A Beginners Guide To Closed Keg Pressure Transfers (how to transfer your home brew!)

A Beginners Guide To Closed Keg Pressure Transfers (how to transfer your home brew!)

We are all about pressure at KegLand. Becuase Kee likes to crack the whip! 

Nah, he's actually as chill as he seems.

But we do strive to put out the best products that can can to improve your home brewing and this great hobby.

One of the key facets is our commitment to pressure fermentation, and (maybe even more importantly) pressure transfers.

The joys of pressure fermentation are covered in depth in this article, so I won't go into to much more detail.

Suffice to say that fermenting under pressure allows to you ferment faster and cleaning. Basically, 24 hours after pitching the yeast, let pressure build up using our spunding valve to around 12-12psi, and then start cranking the temperature (up to around 24¬įC is a good point to aim for).

However, in many ways where pressure fermenting under pressure really shines is when it is time to transfer your beer from the fermenter to the keg. With a pressure fermenter and 19L corny keg, it is fantastically easy to do a closed, O2 free pressure transfer.

Lets go through the process, step by step.

1: First, you want to clean and sanitise your keg(s). This is pretty straightforward - clean with PBW and rinse, then sanitise. There's more detail about cleaning here if you are interested.

2: Sanitise and purge your kegs. This is important, and proper sanitation/purging here will make a big difference.

First, once the keg is cleaned and rinsed, completely fill the keg with a no-rinse sanitiser such as StellarSan mixed to the correct dilution (1.5ml per litre).

Invert the keg for 120 seconds, then put the right way up to make sure that all surfaces some into contact with the sanitiser.

Now, hook the keg up to CO2 using your CO2 cylinder and regulator. Set the regulator to about 10 psi - this doesn't need to be exact. Pull the PRV a couple of times - this helps purge the very small amount of head space of O2.

Then, you need to use CO2 to push the sanitiser out of the keg. Using a CO2 to displace a keg full of liquid is vastly superior to simply purging an empty keg with CO2, as gases tend to mix rather than displace.

You can simply have a liquid disconnect attached to a small amount of line, and empty the sanitiser down the sink. A better alternative is to transfer the sanitiser from one keg into another clean and empty keg! StellarSan will remain effective for several uses, so this is both economic and (especially if you have a few kegs) quite the time saver.

To do this, have a liquid tansfer line - a short (~1-1.5m) length of line with a liquid disconnect on each end - the Big Jumper is perfect!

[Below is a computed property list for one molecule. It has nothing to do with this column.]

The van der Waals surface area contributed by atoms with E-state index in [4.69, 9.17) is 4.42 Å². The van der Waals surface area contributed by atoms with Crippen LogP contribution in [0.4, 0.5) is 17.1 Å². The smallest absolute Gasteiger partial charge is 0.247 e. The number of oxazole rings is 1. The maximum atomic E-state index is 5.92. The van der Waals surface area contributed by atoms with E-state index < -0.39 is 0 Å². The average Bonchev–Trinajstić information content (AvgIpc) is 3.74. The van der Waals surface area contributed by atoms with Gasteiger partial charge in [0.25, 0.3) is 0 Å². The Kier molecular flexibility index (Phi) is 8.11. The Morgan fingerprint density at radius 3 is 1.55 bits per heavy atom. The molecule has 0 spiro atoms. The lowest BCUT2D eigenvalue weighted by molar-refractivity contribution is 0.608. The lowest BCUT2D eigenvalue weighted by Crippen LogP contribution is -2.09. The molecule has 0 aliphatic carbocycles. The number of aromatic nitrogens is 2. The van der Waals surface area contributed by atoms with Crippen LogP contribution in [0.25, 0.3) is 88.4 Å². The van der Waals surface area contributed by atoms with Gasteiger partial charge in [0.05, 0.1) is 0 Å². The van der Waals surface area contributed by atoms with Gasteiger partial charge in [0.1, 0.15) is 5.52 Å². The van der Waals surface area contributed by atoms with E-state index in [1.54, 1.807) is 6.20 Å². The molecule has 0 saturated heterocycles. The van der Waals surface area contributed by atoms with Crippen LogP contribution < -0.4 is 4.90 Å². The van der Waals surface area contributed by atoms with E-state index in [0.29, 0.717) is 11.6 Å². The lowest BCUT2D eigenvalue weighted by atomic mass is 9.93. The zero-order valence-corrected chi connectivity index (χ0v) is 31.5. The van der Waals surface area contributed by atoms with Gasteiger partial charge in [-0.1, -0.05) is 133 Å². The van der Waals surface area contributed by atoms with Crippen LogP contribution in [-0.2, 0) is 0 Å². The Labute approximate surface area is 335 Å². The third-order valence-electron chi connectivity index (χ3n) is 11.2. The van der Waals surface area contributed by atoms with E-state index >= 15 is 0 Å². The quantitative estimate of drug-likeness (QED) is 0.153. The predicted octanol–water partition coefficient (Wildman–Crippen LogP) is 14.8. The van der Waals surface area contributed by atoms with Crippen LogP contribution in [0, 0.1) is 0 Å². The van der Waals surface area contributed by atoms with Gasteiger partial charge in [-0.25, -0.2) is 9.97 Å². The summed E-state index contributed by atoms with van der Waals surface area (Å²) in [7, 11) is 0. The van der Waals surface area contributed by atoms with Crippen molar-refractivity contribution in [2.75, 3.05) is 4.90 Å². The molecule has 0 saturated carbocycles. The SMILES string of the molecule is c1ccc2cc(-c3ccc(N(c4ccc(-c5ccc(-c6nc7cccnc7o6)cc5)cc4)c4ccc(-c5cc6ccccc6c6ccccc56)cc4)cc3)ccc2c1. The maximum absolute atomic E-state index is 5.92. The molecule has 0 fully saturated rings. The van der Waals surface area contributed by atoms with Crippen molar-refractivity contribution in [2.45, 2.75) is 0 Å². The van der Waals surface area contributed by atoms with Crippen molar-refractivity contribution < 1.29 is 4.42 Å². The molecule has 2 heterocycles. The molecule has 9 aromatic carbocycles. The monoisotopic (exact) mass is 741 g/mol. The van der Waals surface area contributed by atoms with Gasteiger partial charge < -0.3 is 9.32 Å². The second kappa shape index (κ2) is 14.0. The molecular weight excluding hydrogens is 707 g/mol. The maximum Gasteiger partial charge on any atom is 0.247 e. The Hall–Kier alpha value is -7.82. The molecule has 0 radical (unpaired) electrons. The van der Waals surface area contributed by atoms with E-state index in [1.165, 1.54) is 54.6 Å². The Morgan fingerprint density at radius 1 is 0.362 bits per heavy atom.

A spunding valve is also super useful.

Add a small amount of pressure to the empty keg that we are transferring o - around 3-5psi is fine. This will help prevent excess foaming.

Then, put the spunding valve on the empty, pressurised keg. We want to set this to around 5psi.

Hook the keg we are purging up to CO2 at 10psi. Connect the two liquid post together using the liquid transfer line.

With 10spi in the full keg, and using the Spunding Valve to maintain 5psi in the empty keg, the pressure differentil will push sanistiser from one keg to the other, leaving you with an empty, purged of O2 and pressurised keg, perfect for tranferring your finished beer!

Note - if you don't have a spunding valve you can simply turn the PRV on the empty keg to prevent pressure build up. This can lead to StellarSan foam geting sprayed out though!

There are a couple of ways to stop the transfer automatically to minimise excess CO2 use.

You can use the Flow Stopper on the gas post of the target keg.

A FOBS (Foam On Beer) detector can also be repurposed to detect Sanitiser rather than beer - check out this video:

 Otherwise, simply keep an eye on the process - it only takes a few minutes and sure beats cleaning and sanitising a bunch of bottles!

Now, this exact same procedure  is used when transferring your finished beer from the fermenter to the keg. To do this, you will need a pressure capable fermenter such as the 30L FermZilla All Rounder. A floating dip tube setup is ideal as that allows you to draw beer from the top, allowing for a potentially cleaner transfer into the keg.

Once fermentation is done (and ideally after a cold crash) hook your fermenter up to CO2 at around 10psi.

Remembering that your keg is purged, sanitised and pressurised, we can attach the spunding valve to the keg and set this to vent at around 5psi. The exact amounts don't really matter, but it is important to have higher pressure in the fermenter than the keg.

Once the pressures are set, simply attach the liquid line from the liquid post of the fermenter to the liquid post of the keg. The pressure differential means the transfer will begin right away!

Keep an eye on the spunding valve and adjust as required - remeber we want to have less pressure in the keg than the fermenter, so that the tranfser continues. You can use the Flow Stopper to stop the process automatically, or simply put the keg on a good set of scales - stopping the transfer when it weighs 18-18.5kg is perfect for a full but not over full keg!

If you have performed a cold crash, you will also most likely see a pretty clear condensation line of the keg thaqt can be used as a guide to when to stop the transfer. If you remove the spunding valve from the gas post when the condensation line gets close to the top of the keg then the trasnfer will stop as soon as the liquid level reaches the gas dip tube.

So there you have it! Fuly closed, pressure transferring into a purged keg for maximum beer freshness, lobgevity and flavour - it literally couldn't be easier!




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